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LEG OF LAMB - Home Cooking Dish of the Month for April 2014

Welcome to April DOTM!

Four dishes were up for voting this month and three were tied with eight votes each. I do not vote not only because one can't recommend ones own post but mainly just in case of a tie. I have not seen it three ways yet! Since I already bought a leg of lamb in anticipation and April is probably the best month to cook it, this will be our dish of the month for April: leg of lamb.

I can't wait to see what dishes will come out of our kitchens :)

Thank you all for your support and encouragement, it was a pleasure to coordinate this thread and now is time to hand the reins back to L. Nightshade.

Happy cooking everyone!

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  1. Just saw this thread in the Home Cooking board list. Now THIS is a Home Cooking Dish of the Month that I can get behind!

    1. thank you for your hard work

      1 Reply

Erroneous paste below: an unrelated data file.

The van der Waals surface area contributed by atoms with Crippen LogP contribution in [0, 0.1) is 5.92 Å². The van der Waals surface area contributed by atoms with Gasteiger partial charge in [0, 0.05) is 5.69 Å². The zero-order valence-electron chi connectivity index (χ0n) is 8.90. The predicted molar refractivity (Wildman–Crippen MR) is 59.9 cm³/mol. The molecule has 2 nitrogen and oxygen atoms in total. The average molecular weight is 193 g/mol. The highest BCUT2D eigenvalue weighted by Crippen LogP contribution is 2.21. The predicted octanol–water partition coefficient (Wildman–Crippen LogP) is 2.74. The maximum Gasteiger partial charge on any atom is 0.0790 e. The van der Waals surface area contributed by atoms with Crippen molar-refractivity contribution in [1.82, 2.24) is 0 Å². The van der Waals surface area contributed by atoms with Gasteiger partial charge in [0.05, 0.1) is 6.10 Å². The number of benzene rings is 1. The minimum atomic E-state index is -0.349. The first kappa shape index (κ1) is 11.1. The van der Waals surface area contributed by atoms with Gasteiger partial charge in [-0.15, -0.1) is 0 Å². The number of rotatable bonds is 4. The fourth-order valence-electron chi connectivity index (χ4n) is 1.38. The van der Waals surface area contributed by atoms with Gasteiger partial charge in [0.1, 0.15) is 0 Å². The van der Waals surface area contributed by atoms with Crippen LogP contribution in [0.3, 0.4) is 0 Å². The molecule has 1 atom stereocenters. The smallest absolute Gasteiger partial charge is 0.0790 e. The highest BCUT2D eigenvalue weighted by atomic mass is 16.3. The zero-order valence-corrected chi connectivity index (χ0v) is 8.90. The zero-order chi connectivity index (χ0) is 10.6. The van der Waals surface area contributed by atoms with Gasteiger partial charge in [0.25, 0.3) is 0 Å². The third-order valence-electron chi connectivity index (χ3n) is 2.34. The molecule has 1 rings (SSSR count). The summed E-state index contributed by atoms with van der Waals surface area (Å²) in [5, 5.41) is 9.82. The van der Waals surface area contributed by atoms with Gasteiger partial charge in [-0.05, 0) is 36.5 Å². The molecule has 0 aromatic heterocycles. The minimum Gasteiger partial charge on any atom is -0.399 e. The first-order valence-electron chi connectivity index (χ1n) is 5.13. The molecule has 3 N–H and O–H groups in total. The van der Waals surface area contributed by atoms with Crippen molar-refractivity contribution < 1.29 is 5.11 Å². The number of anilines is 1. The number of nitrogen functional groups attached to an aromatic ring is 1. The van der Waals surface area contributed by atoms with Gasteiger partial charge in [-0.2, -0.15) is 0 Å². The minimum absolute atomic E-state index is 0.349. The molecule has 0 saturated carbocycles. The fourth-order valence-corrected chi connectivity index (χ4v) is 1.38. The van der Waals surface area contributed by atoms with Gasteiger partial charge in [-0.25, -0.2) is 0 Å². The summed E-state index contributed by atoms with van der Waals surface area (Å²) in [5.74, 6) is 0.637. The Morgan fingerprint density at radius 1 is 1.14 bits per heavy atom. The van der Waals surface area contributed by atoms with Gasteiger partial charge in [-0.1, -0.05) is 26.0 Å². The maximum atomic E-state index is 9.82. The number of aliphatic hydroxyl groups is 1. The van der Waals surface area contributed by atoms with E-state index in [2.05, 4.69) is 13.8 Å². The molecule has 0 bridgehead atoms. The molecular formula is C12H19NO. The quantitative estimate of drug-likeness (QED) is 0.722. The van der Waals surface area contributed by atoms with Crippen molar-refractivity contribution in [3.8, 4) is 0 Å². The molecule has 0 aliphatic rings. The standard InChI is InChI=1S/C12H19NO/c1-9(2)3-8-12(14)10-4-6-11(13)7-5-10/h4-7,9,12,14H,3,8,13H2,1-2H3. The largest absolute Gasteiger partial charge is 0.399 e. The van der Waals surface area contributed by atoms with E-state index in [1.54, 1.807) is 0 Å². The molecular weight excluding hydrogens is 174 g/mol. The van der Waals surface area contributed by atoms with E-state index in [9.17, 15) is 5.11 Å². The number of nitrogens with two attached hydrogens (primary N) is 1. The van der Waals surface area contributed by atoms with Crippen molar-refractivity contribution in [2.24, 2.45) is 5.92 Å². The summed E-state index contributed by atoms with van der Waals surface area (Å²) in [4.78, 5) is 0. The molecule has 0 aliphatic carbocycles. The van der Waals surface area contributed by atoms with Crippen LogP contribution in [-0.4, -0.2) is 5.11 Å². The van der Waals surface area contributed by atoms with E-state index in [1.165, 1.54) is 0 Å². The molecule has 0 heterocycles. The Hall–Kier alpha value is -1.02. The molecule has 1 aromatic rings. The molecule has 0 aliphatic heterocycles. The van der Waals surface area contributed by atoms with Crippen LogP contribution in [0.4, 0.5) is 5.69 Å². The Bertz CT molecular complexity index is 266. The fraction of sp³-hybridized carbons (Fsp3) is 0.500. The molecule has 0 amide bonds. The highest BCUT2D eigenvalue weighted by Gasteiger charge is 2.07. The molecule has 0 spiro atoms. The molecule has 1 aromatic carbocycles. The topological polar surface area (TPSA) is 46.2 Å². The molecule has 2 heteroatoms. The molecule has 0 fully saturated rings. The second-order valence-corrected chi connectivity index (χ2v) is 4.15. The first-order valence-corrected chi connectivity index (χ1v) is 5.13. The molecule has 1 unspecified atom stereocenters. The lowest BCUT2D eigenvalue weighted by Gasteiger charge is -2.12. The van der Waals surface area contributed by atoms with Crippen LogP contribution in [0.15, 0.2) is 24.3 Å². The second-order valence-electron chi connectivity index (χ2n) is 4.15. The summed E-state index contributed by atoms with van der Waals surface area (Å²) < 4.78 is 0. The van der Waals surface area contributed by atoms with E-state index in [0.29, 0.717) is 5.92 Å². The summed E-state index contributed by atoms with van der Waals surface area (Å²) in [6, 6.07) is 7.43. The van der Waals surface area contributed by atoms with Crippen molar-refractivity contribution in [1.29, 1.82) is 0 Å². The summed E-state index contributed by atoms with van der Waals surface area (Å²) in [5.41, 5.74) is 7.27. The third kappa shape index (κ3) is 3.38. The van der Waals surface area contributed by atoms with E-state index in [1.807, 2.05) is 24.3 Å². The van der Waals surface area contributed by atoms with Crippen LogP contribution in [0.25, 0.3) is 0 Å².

1. re: jpr54_1

        It was my pleasure! Hope you will participate, jpr54_1.

      2. Can't wait and I think I can do this while my Husband is in town from traveling back from work,

        We did do a leg of lamb 3 years ago. My husband smoked it and we let our little miniature pinscher play around with the bone for a bit. She was mad when I took it away,

        1. Lamb Leg Steak with Greek Tomato Sauce and Feta from Solo Suppers by Joyce Goldstein

          Since I live alone I can't cook the whole leg and so I cut it in four portions - two went into the freezer, one is marinating in the fridge for cooking tomorrow or the day after and the fourth, smallish portion, is becoming the steak. The recipe calls for broiling but I pan fried lamb after marinating at room temperature in oil, S&P, oregano and cinnamon. While the lamb was marinating I made tomato sauce by frying shallot in olive oil; added oregano, cinnamon, garlic and fried another minute. Deglazed with vermouth, added tomato sauce (from a jar) and a touch of honey. Let it mingle for a few minutes and served atop of steak sprinkled with feta crumbs and a bit of parsley. Delicious :)